Dear John: Movie Review
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Based on Nicholas Sparks' novel, Dear John is a romantic drama about young lovers whose relationship is tested by separation. At one point, moviegoers may even think back to The Notebook, as Dear John similarly focuses on a love broken by war and includes a kissing scene in the rain.
Up-and-coming actors Channing Tatum (G.I. Joe: The Rise of Cobra) and Amanda Seyfried (Mamma Mia!) take the lead roles, with Lasse Hallström (What’s Eating Gilbert Grape?) directing.
Dear John in a Minute
It just takes two weeks for them to fall in love. While at home on leave, John, a young Army Special Forces solider, meets the girl of his dreams, a college coed named Savannah. Instead of getting out of the military when his time is up, John re-enlists after the attacks on September 11, 2001. The long distance between them is shortened through a series of love letters they send to each other, but the time spent apart begins to wear on their relationship.
The Good and Not-so Good of Dear John
Director Lasse Hallström delivers a competent version of Nicholas Sparks' story about relationships, not just between John and Savannah, but also the young soldier and his father. And although eyes are sure to well up, this new film is just too familiar to stand out.
If you’ve seen the theatrical trailer for Dear John, then you know how Savannah and John meet. One-upping Savannah’s wanna-be boyfriend, John rescues her purse after it falls from a pier. They get to talking and all of a sudden the sparks begin to fly. Savannah is intrigued by John, and he’s amazed at her beauty and character.
The events of 9/11 change everything, as John decides to re-enlist instead of returning home to Charleston, S.C., for good. Before he leaves, they agree to write to each other as often as possible. Their love is illustrated time and again as they read each message, until the letters stop coming.
Audiences will agree; the star of Dear John is Amanda Seyfried as Savannah. She adds emotional depth to the character, begging moviegoers to like her despite some of the decisions she makes. Her talent is ultimately showcased as she sings “Little House”, an orginial song written for the film by the young actress herself.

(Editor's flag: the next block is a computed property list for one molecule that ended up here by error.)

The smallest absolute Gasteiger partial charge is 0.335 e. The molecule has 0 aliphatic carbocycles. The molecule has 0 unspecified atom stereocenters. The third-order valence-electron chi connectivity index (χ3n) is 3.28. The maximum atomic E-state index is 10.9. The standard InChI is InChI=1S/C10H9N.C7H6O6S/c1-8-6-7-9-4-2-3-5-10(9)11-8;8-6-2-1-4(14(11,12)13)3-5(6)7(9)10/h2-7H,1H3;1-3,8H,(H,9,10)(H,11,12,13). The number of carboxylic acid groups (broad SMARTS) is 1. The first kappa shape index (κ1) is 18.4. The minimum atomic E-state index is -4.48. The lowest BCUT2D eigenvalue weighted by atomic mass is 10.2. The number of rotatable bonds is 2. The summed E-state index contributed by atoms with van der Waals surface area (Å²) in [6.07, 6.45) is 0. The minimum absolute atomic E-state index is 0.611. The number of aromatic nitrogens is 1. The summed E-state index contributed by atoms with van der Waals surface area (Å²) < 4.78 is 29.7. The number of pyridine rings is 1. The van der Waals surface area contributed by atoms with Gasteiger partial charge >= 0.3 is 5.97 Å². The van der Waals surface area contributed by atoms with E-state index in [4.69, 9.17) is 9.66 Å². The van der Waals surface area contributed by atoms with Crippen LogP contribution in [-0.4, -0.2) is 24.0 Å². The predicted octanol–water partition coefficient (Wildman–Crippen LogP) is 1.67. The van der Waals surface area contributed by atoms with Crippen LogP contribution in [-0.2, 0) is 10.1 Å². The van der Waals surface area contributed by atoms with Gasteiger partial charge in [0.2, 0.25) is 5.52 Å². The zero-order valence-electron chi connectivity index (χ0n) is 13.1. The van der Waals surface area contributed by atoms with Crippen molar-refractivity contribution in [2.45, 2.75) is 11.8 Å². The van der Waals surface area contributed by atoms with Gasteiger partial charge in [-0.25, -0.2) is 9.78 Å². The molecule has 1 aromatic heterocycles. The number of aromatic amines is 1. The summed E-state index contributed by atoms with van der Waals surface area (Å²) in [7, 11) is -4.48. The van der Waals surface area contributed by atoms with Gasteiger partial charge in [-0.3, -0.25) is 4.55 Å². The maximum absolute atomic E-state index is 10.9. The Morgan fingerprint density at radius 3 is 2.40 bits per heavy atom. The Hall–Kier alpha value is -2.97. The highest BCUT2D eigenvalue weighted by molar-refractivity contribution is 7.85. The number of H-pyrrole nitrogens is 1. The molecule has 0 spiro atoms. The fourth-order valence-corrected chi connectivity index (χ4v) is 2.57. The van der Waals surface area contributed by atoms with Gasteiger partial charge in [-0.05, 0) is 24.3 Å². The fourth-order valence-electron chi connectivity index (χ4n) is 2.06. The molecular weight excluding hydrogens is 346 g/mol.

As a romantic movie, it is expected that Dear John may include some sexual content. However, this critic was not expecting what was shown on screen. Before Savannah lets John leave to join his team in Afghanistan, they sleep together. There is a lot of skin, including a shot where John's arm is barely blocking the audience's view of Savannah's unclothed chest.
One plus for the film is that it didn’t cross the line with regards to fidelity in marriage. When two of the characters are tempted to commit adultery, they resist it.
Dear John's PG-13 rating also is for the war violence it shows. During one scene, audiences will see an upclose view of a man getting shot multiple times.
At 1 hour and 42 minutes, Dear John isn't that long compared to other films we've seen come out of Hollywood recently. However, it does seem to drag. The ending -- with the resolution of John and Savannah's relationship -- also is rushed.
In the End
With more heartwarming and memorable love stories already captured on film, Dear John runs the risk of being forgotten after it leaves theaters.
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